Antihistamines May Cause Weight Gain

Summary
Several medicines, including antihistamines, have been shown to have noticeable effects on the regulation of a person’s body weight. Using data from the 2005-2006 U.S. National Health and Nutrition Examination Survey, investigators were able to show that antihistamine usage was probably one of the factors involved in causing obesity in Americans. The people examined in this survey, who were users of prescription H1 antihistamine, were found to have a higher weight, waist circumference, and insulin levels than people not on antihistamines.

Introduction
Currently, approximately 68 percent of adults in the United States are overweight or obese. Several research studies, conducted over many years, have investigated those aspects of the American lifestyle contributing to this alarming trend, from food intake levels to workout routines. An estimated 50 million people in the United States suffer from allergies, with nearly 35 to 50 percent using over-the-counter antihistamines. Histamines are molecules released by the body, which cause above-normal inflammation in allergic disease. Histamine administration has been shown to reduce food intake in animals, whereas countering histamine with antihistamines has the opposite effect. This study explores the relationship between antihistamine usage, weight gain, and obesity, using data collected during the 2005-2006 US National Health and Nutrition Examination Survey.

Methodology
* The information gathered from the 2005-2006 US National Health and Nutrition Examination Survey was used to recruit volunteers who had been using prescription H1 antihistamines such as cetirizine and fexofenadine.
* The researchers recruited 268 adult users of H1 antihistamines (174 females and 94 males) and 599 age and gender matched adults (401 females and 198 males) who were not on any medication.
* A medical examination was carried out to check their body weight, height, body mass index (BMI), waist measurement, and levels of fasting plasma glucose, insulin, total cholesterol, LDL and HDL cholesterol, triglycerides and apolipoprotein B.

Results
* Prescription antihistamine users were found to have significantly higher weight, BMI, waist circumference and insulin levels, as compared to those who were not on medication.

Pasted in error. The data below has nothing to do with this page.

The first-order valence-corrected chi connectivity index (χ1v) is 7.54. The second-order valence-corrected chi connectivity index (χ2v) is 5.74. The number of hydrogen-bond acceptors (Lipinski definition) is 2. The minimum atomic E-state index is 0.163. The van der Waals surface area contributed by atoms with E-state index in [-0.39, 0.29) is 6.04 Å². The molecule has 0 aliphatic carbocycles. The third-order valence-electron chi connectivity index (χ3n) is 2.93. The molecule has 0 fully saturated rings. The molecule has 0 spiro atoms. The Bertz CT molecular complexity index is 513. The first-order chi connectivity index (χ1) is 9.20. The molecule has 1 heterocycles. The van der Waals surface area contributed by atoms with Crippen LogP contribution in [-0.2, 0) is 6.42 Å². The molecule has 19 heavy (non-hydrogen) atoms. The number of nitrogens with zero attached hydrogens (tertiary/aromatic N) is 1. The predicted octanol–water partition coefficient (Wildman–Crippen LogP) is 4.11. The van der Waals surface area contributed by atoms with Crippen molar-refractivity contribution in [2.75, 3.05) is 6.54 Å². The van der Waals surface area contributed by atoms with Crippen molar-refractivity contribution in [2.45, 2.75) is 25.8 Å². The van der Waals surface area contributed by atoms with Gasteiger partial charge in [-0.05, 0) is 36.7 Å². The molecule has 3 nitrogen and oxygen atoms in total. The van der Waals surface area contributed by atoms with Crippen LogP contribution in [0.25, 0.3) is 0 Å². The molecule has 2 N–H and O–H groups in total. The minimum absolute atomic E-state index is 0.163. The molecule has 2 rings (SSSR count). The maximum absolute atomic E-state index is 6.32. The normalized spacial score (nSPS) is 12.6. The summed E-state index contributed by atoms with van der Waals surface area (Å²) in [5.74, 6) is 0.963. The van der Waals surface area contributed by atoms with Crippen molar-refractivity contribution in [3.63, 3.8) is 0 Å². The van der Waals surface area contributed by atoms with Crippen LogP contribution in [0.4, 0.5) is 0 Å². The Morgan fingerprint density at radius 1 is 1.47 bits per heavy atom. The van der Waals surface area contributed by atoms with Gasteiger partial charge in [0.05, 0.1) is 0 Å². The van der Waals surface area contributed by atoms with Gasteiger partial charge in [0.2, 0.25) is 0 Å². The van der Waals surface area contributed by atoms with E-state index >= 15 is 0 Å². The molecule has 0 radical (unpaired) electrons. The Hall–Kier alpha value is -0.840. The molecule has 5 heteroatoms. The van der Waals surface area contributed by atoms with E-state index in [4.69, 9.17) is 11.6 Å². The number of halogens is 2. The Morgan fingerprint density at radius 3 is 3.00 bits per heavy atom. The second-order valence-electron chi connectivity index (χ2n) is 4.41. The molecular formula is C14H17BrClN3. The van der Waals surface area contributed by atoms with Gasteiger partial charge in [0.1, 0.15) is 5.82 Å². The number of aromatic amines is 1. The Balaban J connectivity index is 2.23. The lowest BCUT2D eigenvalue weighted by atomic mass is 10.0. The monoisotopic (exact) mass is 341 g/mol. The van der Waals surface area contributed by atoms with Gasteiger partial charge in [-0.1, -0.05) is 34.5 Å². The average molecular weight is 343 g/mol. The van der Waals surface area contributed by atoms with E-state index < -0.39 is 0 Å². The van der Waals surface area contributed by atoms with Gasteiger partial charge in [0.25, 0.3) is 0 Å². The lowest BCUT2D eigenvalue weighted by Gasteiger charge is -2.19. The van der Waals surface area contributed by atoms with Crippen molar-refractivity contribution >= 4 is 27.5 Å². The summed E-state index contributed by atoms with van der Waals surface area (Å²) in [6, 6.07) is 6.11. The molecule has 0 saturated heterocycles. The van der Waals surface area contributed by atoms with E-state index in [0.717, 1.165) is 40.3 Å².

* Gender and ethnicity did not influence the results.
* For both males and females in the study, the odds of being overweight increased significantly when they were on antihistamines.
* Additionally, use of prescription H1 antihistamines did not increase the odds of having elevated lipids levels.

Shortcomings
The current investigation looked only at data from adult prescription antihistamine users. A significant number of children and teenagers also use prescription antihistamines on a regular basis. Also, the study examined twice as many women as men. Due to the easy availability of over-the-counter antihistamines in drugstores, this investigation is also limited in its scope, as it examines only users of prescription antihistamines. Therefore, a complete picture about whether antihistamine usage is a risk factor in the current obesity “epidemic” cannot be obtained from this study. Researchers also need to firmly establish the exact molecular role played by histamines in regulating metabolic pathways in humans. Nevertheless, the current study does come with a cautionary message relating to antihistamine usage, specifically related to its role in obesity.

Conclusion
A relationship exists between prescription H1 antihistamine usage and the increased risk of obesity in adults from the United States, as can be gauged from the results of the current study. H1 antihistamine users were found to have higher weight, BMI, waist circumference, and insulin levels. However, given the limitations of this study, one should not immediately assume that antihistamine usage will automatically lead to weight gain and related problems. Metabolic syndromes including diabetes and obesity are thought to be caused by a number of risk factors, and antihistamine usage may be just one of them. Further experimentation and data are still needed to confirm the relationship between increased antihistamine use and obesity.

For More Information:
Association of Prescription H1 Antihistamine Usage with Obesity: Results from the National Health and Nutrition Examination Survey
Publication Journal: Obesity, August 2010
By Joseph C Ratliff; Jessica A Barber
From the Yale University School of Medicine, New Haven, Connecticut

*FYI Living Lab Reports Are Summaries of the Original Research.

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